- The rest of your family. If you have siblings, they may be able to contribute. Their needs should also be considered as transition affects the whole family.
- School staff, including anyone who gives you one-to-one support. They’re likely to have spent a lot of time with you and will have detailed knowledge of you and your needs. School staff play a practical role in transition, too, especially with your EHC plan. And your local authority may give information about further/higher education courses at an early stage, so you can start thinking about this.
- Social care staff. Not all young people have a social worker. But if you do, they’ll be part of planning your transition. A representative from adult social services should go to reviews and planning meetings, too.
- A healthcare representative. Someone who knows about your healthcare should go to reviews and planning meetings, so they can discuss your needs and help make the move to adult services go smoothly.
- Support from an independent organisation. You may already be connected to an organisation, like Sense, who know you and your family and can support you through your transition.
Tips for transition planning – for young people and parents
- Think ahead. You don’t have to wait for the process to start. As a family, you can begin talking about what comes next before transition starts formally.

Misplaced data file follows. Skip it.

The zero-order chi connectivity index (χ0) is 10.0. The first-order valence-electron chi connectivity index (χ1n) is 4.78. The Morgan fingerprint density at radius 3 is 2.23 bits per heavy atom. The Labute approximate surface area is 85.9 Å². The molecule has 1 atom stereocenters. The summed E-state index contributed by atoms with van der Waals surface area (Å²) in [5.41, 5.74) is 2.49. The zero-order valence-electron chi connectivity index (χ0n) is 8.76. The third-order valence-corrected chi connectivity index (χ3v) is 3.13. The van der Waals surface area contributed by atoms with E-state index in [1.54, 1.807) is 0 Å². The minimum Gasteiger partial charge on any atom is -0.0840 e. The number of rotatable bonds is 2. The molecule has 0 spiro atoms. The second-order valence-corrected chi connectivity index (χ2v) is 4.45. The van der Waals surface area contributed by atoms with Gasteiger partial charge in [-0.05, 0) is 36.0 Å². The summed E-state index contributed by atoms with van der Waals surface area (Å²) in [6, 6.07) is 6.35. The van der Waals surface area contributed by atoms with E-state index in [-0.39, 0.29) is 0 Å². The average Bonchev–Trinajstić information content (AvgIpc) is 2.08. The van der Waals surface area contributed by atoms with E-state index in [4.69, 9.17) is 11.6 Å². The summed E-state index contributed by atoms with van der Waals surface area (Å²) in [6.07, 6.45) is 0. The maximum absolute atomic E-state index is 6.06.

- Talk to other families. Those with slightly older children can be a great source of information as they’re a few stages ahead of you. Those at the same stage can give emotional support and swap notes. You’re not on your own.
- Keep a note of thoughts and questions between calls and meetings. It’s easy to forget what you want to ask when you have the chance to speak to someone. It may be helpful to jot things down when you think of them, so you can mention them in one session.
- Make notes in calls and meetings. Trying to keep everything in your head can be stressful. Jotting things down means you can go back to them whenever you need to. Include dates of phone calls or meetings to help you keep track of what’s been agreed.
- Pace yourself. The transition process is a long one and you may feel overwhelmed at the beginning. Don’t panic. Different things will happen at different stages.
Challenges you may face
Transition doesn’t always go smoothly. Sometimes things don’t happen when they should.
Coordinating everything can be difficult and you and your family may find different services don’t talk to each other or keep everyone updated.
Don’t forget, any change can be difficult, especially if you feel very settled with the support you’ve had so far.
People involved in your care and education should be able to give more detailed information about your situation.
If you are young person with complex disabilities, Sense is also here to support you through the transition process.
Your legal rights
There are laws around transition. These cover what should happen, and what your rights are.
You don’t need to know all the laws, but these links could be helpful for you and your family if you’re having any issues.
This content was last reviewed in April 2022. We’ll review it again next year.